“Sweet macaroon of Cancun, I’m tired,” Pinkie Pie groaned as she wearily worked to dig a fire pit for the evening. “I don’t think I’ve ever been this tired in my whole life, not even that time Pa made me rotate the entire marble crop for setting the kitchen on fire.”
“I hear yah,” Applejack mumbled. “Feel’s like zap apple season all over again. ‘Cept worse.”
As the two continued comparing their aches and pains to various unpleasant situations, Fluttershy cast a nervous eye towards the silent marshal.
“Um… Twilight?” she whispered, her complexion pale and drawn after the day’s affairs. “Could I have a word?”
“Sure, what’s up?”
“Well…” Once again, she glanced towards Graves. He was seated on a gnarled root, coat laid out on the ground and spell gun disassembled atop it as he cleaned each of the mud-caked parts.
“Do you… do you think Graves is mad at me?” Fluttershy whispered, her voice so soft that Twilight actually didn’t hear. When she repeated however, the lady mage’s eyes did a fair impression of the evening’s full moon.
“Mad? Why would he be mad?” Twilight she gaped, making sure to put extra emphasis into the words to emphasize the absurdity. Fluttershy’s gaze dropped to her feet.
“Because… if it weren’t for me… we wouldn’t have gone through this… this mess.” Though she’d managed to keep it in for the hike, the delicate girl could no longer take it and big, wet tears began to flow from her aquamarine eyes.
“Fluttershy, it wasn’t your fault,” Twilight said as she jumped up to pull her friend into a warm, soothing hug. “If anything, it was mine. Princess Celestia put me in charge, and I made the marshal help us out.”
“But… but if I hadn’t…”
“Your heart was in the right place and that’s that.” Twilight cut off with kind eyes that would clearly brook no argument. “But if you’re really worried, I’ll go have a word with the marshal. Let him know that we’ll be a lot more careful now on. Okay?”
Fluttershy couldn’t really speak, so she settled for replying with a small sniff and a nod.
“Good,” Twilight smiled. “Now, why don’t you go help Applejack fix up dinner?”
As the girl with cherry blossom hair made her way to the camp proper, Twilight turned to look at the marshal herself and started wishing she’d really felt as confident as she’d sounded moments ago. While Graves was an imposing figure at the best of times, right now, his stony frown and dark, brooding eyes made him almost frightening. Maybe it was because he was twice as tired as the rest of them, but Twilight doubted that was the case. Thus, it was with a gulp and giant, flapping bats in her belly that she went over to speak to the marshal.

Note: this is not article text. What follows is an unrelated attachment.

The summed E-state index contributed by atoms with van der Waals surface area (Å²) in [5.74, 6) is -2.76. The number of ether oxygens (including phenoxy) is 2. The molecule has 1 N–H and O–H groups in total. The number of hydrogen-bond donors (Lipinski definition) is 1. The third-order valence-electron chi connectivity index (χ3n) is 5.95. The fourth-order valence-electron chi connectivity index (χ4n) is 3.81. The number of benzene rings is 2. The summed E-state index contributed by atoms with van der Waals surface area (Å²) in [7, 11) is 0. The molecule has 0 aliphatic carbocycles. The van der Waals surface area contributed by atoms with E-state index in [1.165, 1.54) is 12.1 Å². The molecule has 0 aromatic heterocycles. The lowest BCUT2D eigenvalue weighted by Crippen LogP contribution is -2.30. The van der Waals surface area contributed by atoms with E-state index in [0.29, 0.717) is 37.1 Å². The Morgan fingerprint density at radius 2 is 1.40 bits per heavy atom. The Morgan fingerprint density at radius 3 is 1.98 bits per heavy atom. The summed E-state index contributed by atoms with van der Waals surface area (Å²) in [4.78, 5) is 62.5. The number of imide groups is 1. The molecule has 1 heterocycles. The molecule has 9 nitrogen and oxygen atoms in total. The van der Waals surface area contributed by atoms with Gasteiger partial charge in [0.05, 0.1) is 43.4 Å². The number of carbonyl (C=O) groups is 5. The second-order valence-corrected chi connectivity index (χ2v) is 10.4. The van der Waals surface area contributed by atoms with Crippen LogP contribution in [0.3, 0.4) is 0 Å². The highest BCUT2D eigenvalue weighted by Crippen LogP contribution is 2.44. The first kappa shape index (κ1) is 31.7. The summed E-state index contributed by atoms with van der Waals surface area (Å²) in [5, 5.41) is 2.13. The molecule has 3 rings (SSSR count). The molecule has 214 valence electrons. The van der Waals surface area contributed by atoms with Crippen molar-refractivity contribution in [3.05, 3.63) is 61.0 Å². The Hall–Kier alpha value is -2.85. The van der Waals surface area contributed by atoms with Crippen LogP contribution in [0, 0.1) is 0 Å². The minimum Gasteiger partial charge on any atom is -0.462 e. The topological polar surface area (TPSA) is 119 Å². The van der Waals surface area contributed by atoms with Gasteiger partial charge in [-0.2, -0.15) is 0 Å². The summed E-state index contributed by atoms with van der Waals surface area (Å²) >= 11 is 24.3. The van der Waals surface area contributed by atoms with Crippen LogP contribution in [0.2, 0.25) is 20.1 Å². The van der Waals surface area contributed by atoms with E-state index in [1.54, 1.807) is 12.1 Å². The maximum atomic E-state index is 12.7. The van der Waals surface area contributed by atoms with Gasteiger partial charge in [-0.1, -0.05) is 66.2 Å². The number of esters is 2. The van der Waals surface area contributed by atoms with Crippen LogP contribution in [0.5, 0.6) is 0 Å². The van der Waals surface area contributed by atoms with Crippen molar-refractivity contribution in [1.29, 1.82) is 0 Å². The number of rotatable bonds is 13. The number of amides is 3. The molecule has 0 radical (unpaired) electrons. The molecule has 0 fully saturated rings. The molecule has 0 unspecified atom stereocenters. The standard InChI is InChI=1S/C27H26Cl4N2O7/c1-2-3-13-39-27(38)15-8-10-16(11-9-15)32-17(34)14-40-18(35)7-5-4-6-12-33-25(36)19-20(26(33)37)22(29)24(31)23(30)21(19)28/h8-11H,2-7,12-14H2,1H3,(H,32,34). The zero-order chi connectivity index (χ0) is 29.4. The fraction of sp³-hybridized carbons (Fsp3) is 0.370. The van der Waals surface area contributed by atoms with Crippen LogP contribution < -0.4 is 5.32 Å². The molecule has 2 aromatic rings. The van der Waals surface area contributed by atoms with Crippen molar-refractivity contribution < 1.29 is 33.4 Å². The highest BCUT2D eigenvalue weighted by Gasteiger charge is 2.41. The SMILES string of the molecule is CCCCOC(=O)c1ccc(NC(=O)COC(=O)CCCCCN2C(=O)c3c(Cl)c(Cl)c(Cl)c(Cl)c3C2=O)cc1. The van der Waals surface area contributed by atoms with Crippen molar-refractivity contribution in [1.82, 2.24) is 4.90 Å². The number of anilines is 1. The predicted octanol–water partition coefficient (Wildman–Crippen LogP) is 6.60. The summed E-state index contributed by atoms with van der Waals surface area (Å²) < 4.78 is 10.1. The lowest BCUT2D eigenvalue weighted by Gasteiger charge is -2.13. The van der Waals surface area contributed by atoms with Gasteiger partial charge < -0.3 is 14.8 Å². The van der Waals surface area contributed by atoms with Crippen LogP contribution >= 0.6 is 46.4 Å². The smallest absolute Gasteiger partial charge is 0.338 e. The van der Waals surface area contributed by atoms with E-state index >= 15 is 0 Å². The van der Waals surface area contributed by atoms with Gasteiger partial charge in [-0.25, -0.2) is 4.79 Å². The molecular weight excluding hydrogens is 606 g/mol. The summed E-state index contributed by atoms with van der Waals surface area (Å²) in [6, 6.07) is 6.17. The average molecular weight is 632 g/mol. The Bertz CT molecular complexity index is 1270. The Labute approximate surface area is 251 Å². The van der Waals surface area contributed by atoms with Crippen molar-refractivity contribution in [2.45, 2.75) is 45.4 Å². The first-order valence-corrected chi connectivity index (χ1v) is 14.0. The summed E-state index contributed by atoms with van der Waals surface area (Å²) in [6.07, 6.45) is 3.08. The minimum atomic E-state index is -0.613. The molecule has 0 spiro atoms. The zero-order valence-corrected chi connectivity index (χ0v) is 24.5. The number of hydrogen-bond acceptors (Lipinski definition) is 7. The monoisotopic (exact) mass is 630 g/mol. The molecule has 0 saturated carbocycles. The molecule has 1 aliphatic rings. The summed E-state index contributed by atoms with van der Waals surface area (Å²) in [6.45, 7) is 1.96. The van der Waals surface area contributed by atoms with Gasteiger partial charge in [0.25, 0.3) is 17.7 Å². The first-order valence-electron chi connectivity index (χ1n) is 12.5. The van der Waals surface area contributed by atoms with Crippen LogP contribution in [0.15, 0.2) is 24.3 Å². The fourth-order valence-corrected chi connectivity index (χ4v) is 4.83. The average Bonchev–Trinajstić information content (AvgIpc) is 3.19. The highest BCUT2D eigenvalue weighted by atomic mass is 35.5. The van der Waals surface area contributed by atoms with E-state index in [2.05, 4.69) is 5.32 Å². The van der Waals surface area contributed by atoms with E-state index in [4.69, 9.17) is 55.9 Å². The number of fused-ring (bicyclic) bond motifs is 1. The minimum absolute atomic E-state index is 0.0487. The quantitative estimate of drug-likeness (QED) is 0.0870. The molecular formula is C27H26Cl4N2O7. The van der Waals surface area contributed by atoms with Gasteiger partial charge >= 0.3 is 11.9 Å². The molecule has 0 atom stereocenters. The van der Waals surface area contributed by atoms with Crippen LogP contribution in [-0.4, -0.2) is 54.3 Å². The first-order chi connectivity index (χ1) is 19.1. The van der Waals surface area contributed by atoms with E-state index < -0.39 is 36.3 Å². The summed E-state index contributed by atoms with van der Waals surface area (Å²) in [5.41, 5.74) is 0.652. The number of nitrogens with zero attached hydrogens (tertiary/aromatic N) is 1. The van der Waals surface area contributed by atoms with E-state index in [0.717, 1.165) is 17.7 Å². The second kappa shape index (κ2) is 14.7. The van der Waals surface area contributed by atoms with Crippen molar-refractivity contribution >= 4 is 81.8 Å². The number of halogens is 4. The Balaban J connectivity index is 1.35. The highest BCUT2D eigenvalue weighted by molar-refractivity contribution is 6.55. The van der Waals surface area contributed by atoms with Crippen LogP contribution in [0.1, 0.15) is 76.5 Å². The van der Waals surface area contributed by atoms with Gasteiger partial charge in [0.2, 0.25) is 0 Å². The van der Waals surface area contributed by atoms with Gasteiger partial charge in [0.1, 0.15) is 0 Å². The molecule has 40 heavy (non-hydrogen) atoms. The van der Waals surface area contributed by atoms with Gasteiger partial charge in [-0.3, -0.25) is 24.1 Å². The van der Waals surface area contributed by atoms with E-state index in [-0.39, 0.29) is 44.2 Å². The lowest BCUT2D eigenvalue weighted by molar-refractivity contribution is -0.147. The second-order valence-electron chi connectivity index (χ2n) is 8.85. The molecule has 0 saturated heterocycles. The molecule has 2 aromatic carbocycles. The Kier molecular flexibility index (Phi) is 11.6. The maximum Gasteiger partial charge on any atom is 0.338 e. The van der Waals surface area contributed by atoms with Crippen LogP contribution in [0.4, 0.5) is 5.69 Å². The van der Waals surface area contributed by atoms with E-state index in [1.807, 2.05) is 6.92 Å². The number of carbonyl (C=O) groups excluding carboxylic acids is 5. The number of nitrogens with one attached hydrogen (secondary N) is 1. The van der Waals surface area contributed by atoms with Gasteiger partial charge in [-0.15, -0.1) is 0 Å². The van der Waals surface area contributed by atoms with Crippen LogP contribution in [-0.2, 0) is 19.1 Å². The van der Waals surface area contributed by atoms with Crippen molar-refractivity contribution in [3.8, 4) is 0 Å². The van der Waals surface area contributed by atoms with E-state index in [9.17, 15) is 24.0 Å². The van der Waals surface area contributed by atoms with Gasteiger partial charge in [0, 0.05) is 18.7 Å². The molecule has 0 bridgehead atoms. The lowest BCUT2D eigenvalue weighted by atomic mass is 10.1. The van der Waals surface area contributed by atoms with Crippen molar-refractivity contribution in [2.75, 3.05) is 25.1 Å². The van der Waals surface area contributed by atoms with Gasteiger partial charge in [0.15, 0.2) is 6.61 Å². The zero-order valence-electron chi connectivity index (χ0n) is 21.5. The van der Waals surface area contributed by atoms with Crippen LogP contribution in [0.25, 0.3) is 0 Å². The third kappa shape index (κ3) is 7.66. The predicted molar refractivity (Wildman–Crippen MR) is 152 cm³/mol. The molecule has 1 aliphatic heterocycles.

“Hey, Graves?” she said softly as she approached. “You got a minute?”
“Shoot,” he replied. Graves didn’t look up from his gun. He just kept on working, rough horsehair brush scrubbing in and out of the long, steely barrel.
“So… it’s about today,” Twilight began hesitantly. “I uh… wanted to talk to you about what happened today, and to let you know… I’m sorry.”
The marshal stopped, brush in hand pausing upon hearing her words.
“Don’t apologize,” Graves replied as his hands resumed their work.
“It’s very nice of you to say that,” Twilight smiled, “but I really–”
“No. I mean don’t apologize. At all.”
The young scholar blinked.
“Why not?” she asked, now just a bit on the confused side. Here, Graves set down his work and turned to her, his gunmetal grey eyes cooler than a winter night’s breeze.
“You’re the leader. Whatever decisions you make, you stick by them. If you start second guessing yourself, people lose faith, and if that happens, the team falls apart.”
“But… I screwed up,” Twilight protested. “Shouldn’t I say sorry for that?”
“Do you honestly think you screwed up?” Graves asked. Twilight moved to speak, but as soon as her amethyst eyes met his gunmetal greys, she paused.
All through the walk over, she’d thought about what had happened, where everything had gone wrong. At first she’d figured that trying to help the griffons had been a mistake and that even entertaining the idea had been nothing more than foolhardy bravado. But a part of her, one still with stars in her eyes and limitless skies in mind just couldn’t agree. Despite everything they’d gone through, part of her still thought that what they’d done had been the right thing. Of course, if it was so right, why had everything gone so wrong? Here they were, helping out those afflicted by Nul’s corruption, and they’d ended up beaten up, exhausted, and pulling muck out of every nook and cranny. Results were everything, but they did matter, and the results of today painted her choice as a mistake in bold, neon letters the size of a Las Pegasus billboard.
Feelings on one hand, results on the other. In the hour or so they’d marched since escaping the swamp, after the countless times Twilight had asked herself if she’d do things differently, she finally said,
“… I don’t know.”
Amethyst eyes looked away, no longer able to meet that iron stare.
“Then think it over,” Graves replied flatly. “But keep it quiet. Learn, but never let people see you worry.”
“You do realize who you’re talking to, right?” Twilight retorted with a wry grin that hopefully would lighten the mood. Graves tried to respond in kind.
“Never said it would be easy.”